I am carrying out analysis of a large seedlings dynamics dataset (20258 seedlings from 7467 plots) which I am unable to share for privacy reasons, as it is not my dataset. In this analysis I am trying to determine how several explanatory variables (stem length, functional group, conspecific and heterospecific density, and the interactions between functional groups and density) affect the probability of survival for a given seedling - using the glmer() function in lme4. Before using the model, I scaled all continuous variables using the scale() function and made sure all non-continuous variables were listed as factors, and played around with optimizer settings and iteration number to get rid of some standard optimizer warnings.
The model is structured like this:
themod <- glmer(survival ~ stemlength + group + conspecific density + heterospecific density + group:conspecifics + group:heterospecifics +group:stemlength + (1|plot) + (1 + conspecifics + heterospecifics|species), family=binomial(link = "logit"), data = dataset, control=glmerControl(optimizer="bobyqa", optCtrl=list(maxfun=2e5)))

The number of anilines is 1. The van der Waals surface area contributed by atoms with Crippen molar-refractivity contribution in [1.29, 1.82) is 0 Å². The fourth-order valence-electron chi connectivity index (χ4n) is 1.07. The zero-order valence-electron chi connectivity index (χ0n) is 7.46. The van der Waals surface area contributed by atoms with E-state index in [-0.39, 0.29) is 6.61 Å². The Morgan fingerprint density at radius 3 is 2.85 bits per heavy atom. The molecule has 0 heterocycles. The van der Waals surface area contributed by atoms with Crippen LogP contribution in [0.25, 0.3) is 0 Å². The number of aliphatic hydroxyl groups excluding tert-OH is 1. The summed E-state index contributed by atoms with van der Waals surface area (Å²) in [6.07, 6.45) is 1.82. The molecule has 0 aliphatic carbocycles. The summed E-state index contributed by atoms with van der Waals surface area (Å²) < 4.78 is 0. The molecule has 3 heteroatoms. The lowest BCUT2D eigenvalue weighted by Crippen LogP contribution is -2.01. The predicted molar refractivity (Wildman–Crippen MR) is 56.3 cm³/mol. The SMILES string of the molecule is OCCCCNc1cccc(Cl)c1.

I am trying out ways of selecting these models beyond AIC values, dropterm analysis or R squared values. One residual vs fitted diagnostic plot i have found used for glmms is found at this link:
The author suggests that the plotted line should follow the line in a model that fits the data well.
I have used this to generate some plots for the model, with and without residual outliers (see figures, click link below):
My two questions are 1), are these plots useful these plots are with binomial data, such as seedling survival? and 2), if so, do my plots indicate that my model is of a sufficient fit to my data?
Thanks a lot in advance, and sorry if im being dense or missing something easy to google. Cheers!